By Tim Cerantola
If you think heavy traffic, over-crowded subways or wacky mayors are Toronto’s biggest problems, think again. In case you haven’t heard, Toronto has real problems now. I just found out that the CN Tower no longer has bragging right to the tallest pointy thing on the planet.
In fact, it’s much worse than that. The CN Tower has sunk to 5th place and will slip into 6th place within a month or so when One World Trade Center in New York achieves its full height. This is embarrassing.
The tallest tower honors belong to the Burj Khalifa in Dubai. At 828 meters, it is 313 meters taller than Toronto’s beloved 515-meter TV antenna. So what, you say? Hey, when it comes to long pointy things, don’t let them fool you, size matters.
Really, check it out at Skyscraperpage.com. They have a listing of all the world’s present and proposed tallest buildings where, not only will you find that the CN Tower has been soundly disgraced, you will find that it has taken a severe verbal beating as a tower has-been. It’s only a matter of time before they start to refer to our tower as the CN Stub.
Now as a typical “Joe” Canadian and former Torontonian, these latest skyscraper developments strike a sad chord within me. The nerve of those upstart Dubai-ians and their Burj Khalifa. Don’t they realize that since Canada’s decline as the “most polite/nice guy” country on the planet, many of us have placed what’s left of our national pride in our freestanding structures?
Really, the fact that Canada could lay claim to the tallest thing sticking out of the ground was pretty much the main reason why many of us even bother to get out of bed and go to work. I don’t know about you, but every time I drive by that tower, I look up and feel good about Canada.
“Look kids,” I’ll say as my heart swells with pride. “It’s the world’s tallest freestanding structure!” Of course they usually respond with a curt but patriotic, “Who cares about a dumb tower? Keep your eyes on the road!”
To think, for years we’ve been able to say that ours is bigger than theirs. People respect that sort of thing. But when you suddenly find your pillar of pride has come up short, you start to lose your confidence.
Sure, I’ve heard talk of getting our tower an extension. I’ve seen ads for those kinds of things in the back of some magazines – but trust me, those things never work. Just as you’re about to say, “Hey, look at me!” They almost always fall off.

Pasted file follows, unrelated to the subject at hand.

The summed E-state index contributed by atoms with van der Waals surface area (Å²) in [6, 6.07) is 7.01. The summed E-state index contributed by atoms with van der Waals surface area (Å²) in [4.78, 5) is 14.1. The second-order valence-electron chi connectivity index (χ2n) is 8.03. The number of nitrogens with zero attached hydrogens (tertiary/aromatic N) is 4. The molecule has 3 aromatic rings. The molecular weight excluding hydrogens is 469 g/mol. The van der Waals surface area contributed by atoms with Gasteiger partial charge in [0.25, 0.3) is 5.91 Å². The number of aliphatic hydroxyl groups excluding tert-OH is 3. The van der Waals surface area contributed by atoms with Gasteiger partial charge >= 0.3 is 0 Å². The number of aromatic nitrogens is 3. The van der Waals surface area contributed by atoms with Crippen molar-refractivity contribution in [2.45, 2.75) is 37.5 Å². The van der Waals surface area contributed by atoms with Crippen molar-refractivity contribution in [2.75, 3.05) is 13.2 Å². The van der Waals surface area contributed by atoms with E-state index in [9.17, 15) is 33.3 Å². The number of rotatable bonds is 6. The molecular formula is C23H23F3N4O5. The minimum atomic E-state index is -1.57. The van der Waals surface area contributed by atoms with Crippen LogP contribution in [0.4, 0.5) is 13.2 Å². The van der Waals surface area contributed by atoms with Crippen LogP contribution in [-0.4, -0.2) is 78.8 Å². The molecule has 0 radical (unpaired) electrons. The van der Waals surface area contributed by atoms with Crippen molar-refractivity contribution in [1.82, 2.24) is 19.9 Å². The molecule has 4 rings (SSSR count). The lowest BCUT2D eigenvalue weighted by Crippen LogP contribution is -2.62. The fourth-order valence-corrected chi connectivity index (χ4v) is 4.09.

My point is, without the CN Tower to boast about, as far as the world is concerned, Canada is nothing but snow, polar bears and cold air masses.
As for the city of Toronto, in order to merit the “world class” designation they so desperately aspire to; they’re definitely going to need a biggest or largest something-or-other to show off to rest of the planet. San Francisco has its Golden Gate Bridge. Sydney has its Opera House. Paris has the Eiffel and New York City has too many to name. If Toronto doesn’t do something quick, they’ll be stuck with the world’s 6th tallest freestanding structure. And let’s face it, who gives a rat’s backside about a sixth-banana tower?
If only I were Superman, I’d go over to Ontario Place, pull that white golf ball of an Imax theatre out by its roots, fly it to the top of the CN Tower and then bolt that sucker in place. Not only would that give our tower some much needed extra height, it would add a new tourist draw to the tower as Canada could lay claim to the world’s tallest golf tee. God’s golf tee!
I guess this whole mine-is-bigger-than-yours business got started long ago. Historically speaking, “tower-envy” started in 1372 in Pisa, Italy – upon completion of their famous Tower of Pisa.
Indeed, their skyscraping monolith gave Pisa world tower supremacy. People came from all around just to check out the view from its lofty skypod, rising a full 117 feet above the ground. It was said that from the top, on a clear day, you could see for 3 or 4 blocks.
Of course, it didn’t take long (OK, it took over 400 years) before another tower, London’s 320 foot “Big Ben” ended Pisa’s tower reign. (Said Big Ben to Leaning Tower of Pisa: If you have the inclination, I have the time).
Needless to say, the people of Pisa were saddened. Their tower and hence their town, had lost status along with the tourist bucks that came with it. But that’s when something miraculous happened.
Whether it was dumb luck or whether it was the tower’s most frequent visitor, Big-Fat Tony LoPresti – who sat and ate his lunch on the same side of the tower everyday (he refused to revolve with the other diners). Anyway, the tower started to lean noticeably to one side.
Naturally, the first thing Pisa’s town fathers did was ban Big-Fat Tony from the tower. But then something amazing started to happen. The tourists were returning to Pisa to see their tower. People no longer cared about its height. They came to see it for its unique leaning quality. For the first time in history, size didn’t matter.
OK, I guess I’m drifting here.
The point is, it was inevitable that Toronto would one day lose tallest-tower bragging rights. So, why not give Big Fat Tony a call? Imagine, the World’s Tallest Leaning Tower.